There is nonetheless an expectation that DLT can prove to be a net good for financial markets. Foreign exchange markets have an estimated $8.9 trillion at risk every day due to the final settlement of transactions between two parties taking days. This is why the Financial Stability Board and the Committee on Payments and Market Infrastructures have focused their efforts on enhancing cross-border payments with a comprehensive global roadmap. Part of this roadmap includes exploring the use of DLT and Central Bank Digital Currencies. The problem may not be the technology itself, but the aim of replacing current technology systems with distributed networks. DLT networks are being designed to completely overhaul and replace legacy technology that financial markets depend on today. Many pilot projects, such as mBridge and Jura, rely on a single blockchain developed by a single vendor. This introduces a single point of trust, and removes many of the benefits of disintermediation.
The information architecture within a design (both process and output) makes the balancing within the equation possible. It also ensures the equation is “solvable” by other people. It does this by introducing logical coherence. It ensures words, images, shapes and colours are used consistently. And it ensures that as we move from idea to execution, we stay true to the original intent — and can clearly articulate it — so that we can meaningfully measure the effectiveness of our design. Without this internal coherence and confidence that our output is an accurate, reliable test of our hypothesis, we’re not doing design. The power of design which has a consistent information architecture is that if we find that our idea (which we translate to intent, experiments and experiences) is not equal to the problem, we can interrogate every part of the equation. We may have made a mistake in execution. Maybe our idea wasn’t quite right. Or even more powerfully, maybe we didn’t really understand the problem fully.
You can improve your software quality with a strong digital immune system since a digital immune system is designed to guard against cyberattacks and other sorts of hostile activities on computer systems, networks, and hardware. It operates by constantly scanning the network and systems for indications of prospective threats and then taking the necessary precautions to thwart or lessen such dangers. This can entail detecting and preventing malicious communications, identifying and containing compromised devices, and patching security holes. A robust digital immune system should offer powerful and efficient protection against cyber threats and assist individuals and companies in staying secure online. Experts in software engineering are searching for fresh methods and strategies to reduce risks and maximize commercial impact. The idea of “digital immunity” offers a direction. It consists of a collection of techniques and tools for creating robust software programmes that provide top-notch user experiences. With the help of this roadmap, software engineering teams may identify and address a wide range of problems, including functional faults, security flaws, and inconsistent data.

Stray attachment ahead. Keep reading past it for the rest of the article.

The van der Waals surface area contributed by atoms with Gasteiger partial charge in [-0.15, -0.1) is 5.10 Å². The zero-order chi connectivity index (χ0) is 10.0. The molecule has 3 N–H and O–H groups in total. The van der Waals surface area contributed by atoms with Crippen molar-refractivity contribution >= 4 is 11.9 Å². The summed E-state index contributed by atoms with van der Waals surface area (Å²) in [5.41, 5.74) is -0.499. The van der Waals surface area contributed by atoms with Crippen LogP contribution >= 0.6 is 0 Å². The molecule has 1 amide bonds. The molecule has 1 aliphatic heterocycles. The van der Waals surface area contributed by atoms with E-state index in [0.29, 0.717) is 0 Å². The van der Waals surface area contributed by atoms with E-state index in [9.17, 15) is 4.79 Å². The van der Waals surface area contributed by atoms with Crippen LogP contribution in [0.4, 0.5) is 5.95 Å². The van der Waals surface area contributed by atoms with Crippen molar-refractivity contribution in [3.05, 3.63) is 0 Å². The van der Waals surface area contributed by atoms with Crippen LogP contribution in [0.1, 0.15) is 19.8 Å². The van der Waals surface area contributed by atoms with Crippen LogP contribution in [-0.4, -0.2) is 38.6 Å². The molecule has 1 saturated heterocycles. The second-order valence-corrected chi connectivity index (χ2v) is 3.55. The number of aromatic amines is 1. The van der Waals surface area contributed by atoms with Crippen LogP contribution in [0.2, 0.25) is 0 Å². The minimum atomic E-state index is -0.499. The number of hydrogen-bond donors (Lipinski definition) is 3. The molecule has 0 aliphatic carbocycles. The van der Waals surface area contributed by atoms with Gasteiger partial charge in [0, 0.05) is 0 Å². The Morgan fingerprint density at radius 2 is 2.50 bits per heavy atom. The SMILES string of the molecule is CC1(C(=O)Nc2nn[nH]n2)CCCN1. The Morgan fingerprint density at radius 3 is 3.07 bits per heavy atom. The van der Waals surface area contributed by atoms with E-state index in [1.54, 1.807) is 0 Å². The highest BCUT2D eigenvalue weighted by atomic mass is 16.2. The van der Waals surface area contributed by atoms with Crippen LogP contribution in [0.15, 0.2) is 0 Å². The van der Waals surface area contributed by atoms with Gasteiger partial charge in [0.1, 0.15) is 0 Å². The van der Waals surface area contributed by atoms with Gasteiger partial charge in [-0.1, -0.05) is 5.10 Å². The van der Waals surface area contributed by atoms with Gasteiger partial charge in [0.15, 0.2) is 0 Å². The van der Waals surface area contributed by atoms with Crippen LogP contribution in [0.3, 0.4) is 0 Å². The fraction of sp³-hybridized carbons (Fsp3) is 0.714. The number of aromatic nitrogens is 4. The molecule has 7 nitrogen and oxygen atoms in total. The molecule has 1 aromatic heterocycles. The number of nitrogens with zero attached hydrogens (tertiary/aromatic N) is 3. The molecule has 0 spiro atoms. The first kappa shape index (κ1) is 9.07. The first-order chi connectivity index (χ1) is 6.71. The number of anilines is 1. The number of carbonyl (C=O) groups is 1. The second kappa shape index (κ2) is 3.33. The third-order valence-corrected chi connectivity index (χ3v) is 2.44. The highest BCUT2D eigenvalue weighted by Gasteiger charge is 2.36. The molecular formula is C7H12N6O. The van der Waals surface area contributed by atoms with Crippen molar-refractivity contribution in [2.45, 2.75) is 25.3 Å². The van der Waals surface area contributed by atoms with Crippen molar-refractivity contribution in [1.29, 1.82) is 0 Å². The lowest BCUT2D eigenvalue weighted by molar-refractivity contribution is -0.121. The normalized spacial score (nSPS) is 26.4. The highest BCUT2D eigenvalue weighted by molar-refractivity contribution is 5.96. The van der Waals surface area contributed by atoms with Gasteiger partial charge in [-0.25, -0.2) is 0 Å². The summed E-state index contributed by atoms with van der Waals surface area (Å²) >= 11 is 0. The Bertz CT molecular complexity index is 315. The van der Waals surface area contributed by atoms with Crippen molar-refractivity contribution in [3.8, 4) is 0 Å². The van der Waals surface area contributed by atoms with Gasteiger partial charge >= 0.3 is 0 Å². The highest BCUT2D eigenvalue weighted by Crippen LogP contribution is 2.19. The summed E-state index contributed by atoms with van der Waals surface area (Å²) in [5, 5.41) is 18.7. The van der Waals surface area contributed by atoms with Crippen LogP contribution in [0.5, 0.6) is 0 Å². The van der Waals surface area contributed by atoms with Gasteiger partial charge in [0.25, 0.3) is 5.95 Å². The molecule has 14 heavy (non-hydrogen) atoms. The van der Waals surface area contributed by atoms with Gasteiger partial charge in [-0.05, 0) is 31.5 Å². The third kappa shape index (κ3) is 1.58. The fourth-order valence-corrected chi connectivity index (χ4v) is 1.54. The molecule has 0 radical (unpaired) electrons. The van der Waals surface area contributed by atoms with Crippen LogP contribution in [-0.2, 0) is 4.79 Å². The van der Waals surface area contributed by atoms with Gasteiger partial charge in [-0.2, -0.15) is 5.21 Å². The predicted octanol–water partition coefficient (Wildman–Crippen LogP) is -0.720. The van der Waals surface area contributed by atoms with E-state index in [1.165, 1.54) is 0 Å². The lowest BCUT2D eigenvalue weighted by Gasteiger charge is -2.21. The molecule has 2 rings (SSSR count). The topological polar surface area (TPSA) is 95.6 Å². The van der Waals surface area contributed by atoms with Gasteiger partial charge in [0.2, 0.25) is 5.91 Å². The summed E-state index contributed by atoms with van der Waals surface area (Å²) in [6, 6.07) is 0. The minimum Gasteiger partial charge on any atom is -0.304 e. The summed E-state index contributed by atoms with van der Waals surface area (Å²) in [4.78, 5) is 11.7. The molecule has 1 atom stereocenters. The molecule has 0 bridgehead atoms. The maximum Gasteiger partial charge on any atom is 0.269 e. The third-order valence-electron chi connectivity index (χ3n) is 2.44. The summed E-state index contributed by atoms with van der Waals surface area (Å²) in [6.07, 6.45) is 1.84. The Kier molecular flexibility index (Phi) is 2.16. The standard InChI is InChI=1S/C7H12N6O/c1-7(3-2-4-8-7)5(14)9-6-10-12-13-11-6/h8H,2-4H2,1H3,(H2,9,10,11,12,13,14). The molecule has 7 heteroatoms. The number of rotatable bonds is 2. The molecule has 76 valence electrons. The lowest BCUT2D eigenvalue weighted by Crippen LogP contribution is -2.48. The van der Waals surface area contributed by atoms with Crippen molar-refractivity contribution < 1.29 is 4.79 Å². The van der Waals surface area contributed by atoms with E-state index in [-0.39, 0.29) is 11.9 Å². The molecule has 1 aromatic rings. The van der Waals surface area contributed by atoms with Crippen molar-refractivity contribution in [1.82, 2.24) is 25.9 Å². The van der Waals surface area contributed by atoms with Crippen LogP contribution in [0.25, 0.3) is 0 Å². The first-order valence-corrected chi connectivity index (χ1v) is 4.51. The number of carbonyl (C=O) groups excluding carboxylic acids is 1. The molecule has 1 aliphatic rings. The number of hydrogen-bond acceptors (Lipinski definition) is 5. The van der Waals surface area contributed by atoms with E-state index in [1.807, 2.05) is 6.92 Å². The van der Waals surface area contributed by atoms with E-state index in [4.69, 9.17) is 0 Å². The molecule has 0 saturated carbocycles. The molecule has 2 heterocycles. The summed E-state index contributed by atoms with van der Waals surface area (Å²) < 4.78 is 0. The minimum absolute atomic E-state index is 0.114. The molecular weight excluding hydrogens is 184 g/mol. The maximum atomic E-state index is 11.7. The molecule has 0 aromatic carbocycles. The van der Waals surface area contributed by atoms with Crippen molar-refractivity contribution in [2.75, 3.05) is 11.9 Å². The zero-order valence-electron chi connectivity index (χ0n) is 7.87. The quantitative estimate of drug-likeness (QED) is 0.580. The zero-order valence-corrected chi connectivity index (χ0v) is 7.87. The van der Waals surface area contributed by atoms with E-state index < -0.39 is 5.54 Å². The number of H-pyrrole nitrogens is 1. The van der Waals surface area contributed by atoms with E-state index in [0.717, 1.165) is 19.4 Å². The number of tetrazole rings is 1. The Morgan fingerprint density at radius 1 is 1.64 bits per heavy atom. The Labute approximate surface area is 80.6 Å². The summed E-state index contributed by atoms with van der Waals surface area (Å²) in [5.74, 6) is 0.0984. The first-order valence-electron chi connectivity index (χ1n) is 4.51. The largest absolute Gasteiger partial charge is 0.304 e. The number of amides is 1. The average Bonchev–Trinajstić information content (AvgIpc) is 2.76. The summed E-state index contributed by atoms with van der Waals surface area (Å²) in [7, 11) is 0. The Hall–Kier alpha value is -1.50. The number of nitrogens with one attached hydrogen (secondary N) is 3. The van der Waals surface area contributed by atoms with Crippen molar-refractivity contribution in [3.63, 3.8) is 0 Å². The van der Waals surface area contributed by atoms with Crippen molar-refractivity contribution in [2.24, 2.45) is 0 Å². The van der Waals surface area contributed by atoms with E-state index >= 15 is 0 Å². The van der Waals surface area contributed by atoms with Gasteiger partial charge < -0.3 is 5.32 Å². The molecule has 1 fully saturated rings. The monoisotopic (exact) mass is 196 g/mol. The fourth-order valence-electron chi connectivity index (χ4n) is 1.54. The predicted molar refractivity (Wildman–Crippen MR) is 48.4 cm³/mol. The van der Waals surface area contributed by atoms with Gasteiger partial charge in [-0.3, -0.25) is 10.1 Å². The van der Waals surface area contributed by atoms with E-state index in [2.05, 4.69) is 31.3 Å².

For each one of the types of testing listed above, a different skillset is required. All of them require patience, attention to detail, basic technical skills, and the ability to document what you have found in a way that the software developers will understand and be able to fix the issue(s). That is where the similarities end. Each one of these types of testing requires different experience, knowledge, and tools, often meaning you need to hire different resources to perform the different tasks. Also, we can’t concentrate on everything at once and still do a great job at each one of them. Although theoretically you could find one person who is both skilled and experienced in all of these areas, it is rare, and that person would likely be costly to employ as a full-time resource. This is one reason that people hired for general software testing are not often also tasked with security testing. Another reason is that people who have the experience and skills to perform thorough and complete security testing are currently a rarity.
Quote for the day:
"Leadership is particularly necessary to ensure ready acceptance of the unfamiliar and that which is contrary to tradition." -- Cyril Falls